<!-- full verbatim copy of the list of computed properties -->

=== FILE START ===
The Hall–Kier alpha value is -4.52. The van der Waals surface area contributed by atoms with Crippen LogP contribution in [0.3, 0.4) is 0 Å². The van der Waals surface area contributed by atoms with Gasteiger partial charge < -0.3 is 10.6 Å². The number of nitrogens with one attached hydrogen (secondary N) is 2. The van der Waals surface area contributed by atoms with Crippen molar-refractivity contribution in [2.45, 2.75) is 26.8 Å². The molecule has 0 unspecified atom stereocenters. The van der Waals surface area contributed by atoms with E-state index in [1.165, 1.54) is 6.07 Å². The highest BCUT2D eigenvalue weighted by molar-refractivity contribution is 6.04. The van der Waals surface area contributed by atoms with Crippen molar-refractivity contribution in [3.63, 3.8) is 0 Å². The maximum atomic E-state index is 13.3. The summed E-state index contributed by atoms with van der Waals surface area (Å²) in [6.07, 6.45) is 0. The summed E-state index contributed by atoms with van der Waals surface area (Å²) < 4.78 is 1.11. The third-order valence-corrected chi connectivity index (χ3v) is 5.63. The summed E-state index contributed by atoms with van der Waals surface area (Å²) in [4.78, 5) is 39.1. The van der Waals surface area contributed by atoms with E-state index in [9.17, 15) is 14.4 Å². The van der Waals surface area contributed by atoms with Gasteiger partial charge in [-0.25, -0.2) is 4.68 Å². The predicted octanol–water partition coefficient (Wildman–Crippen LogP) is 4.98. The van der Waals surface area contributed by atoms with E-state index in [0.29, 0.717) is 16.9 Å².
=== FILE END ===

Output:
The Hall–Kier alpha value is -4.52. The van der Waals surface area contributed by atoms with Crippen LogP contribution in [0.3, 0.4) is 0 Å². The van der Waals surface area contributed by atoms with Gasteiger partial charge < -0.3 is 10.6 Å². The number of nitrogens with one attached hydrogen (secondary N) is 2. The van der Waals surface area contributed by atoms with Crippen molar-refractivity contribution in [2.45, 2.75) is 26.8 Å². The molecule has 0 unspecified atom stereocenters. The van der Waals surface area contributed by atoms with E-state index in [1.165, 1.54) is 6.07 Å². The highest BCUT2D eigenvalue weighted by molar-refractivity contribution is 6.04. The van der Waals surface area contributed by atoms with Crippen molar-refractivity contribution in [3.63, 3.8) is 0 Å². The maximum atomic E-state index is 13.3. The summed E-state index contributed by atoms with van der Waals surface area (Å²) in [6.07, 6.45) is 0. The summed E-state index contributed by atoms with van der Waals surface area (Å²) < 4.78 is 1.11. The third-order valence-corrected chi connectivity index (χ3v) is 5.63. The summed E-state index contributed by atoms with van der Waals surface area (Å²) in [4.78, 5) is 39.1. The van der Waals surface area contributed by atoms with E-state index in [9.17, 15) is 14.4 Å². The van der Waals surface area contributed by atoms with Gasteiger partial charge in [-0.25, -0.2) is 4.68 Å². The predicted octanol–water partition coefficient (Wildman–Crippen LogP) is 4.98. The van der Waals surface area contributed by atoms with E-state index in [0.29, 0.717) is 16.9 Å².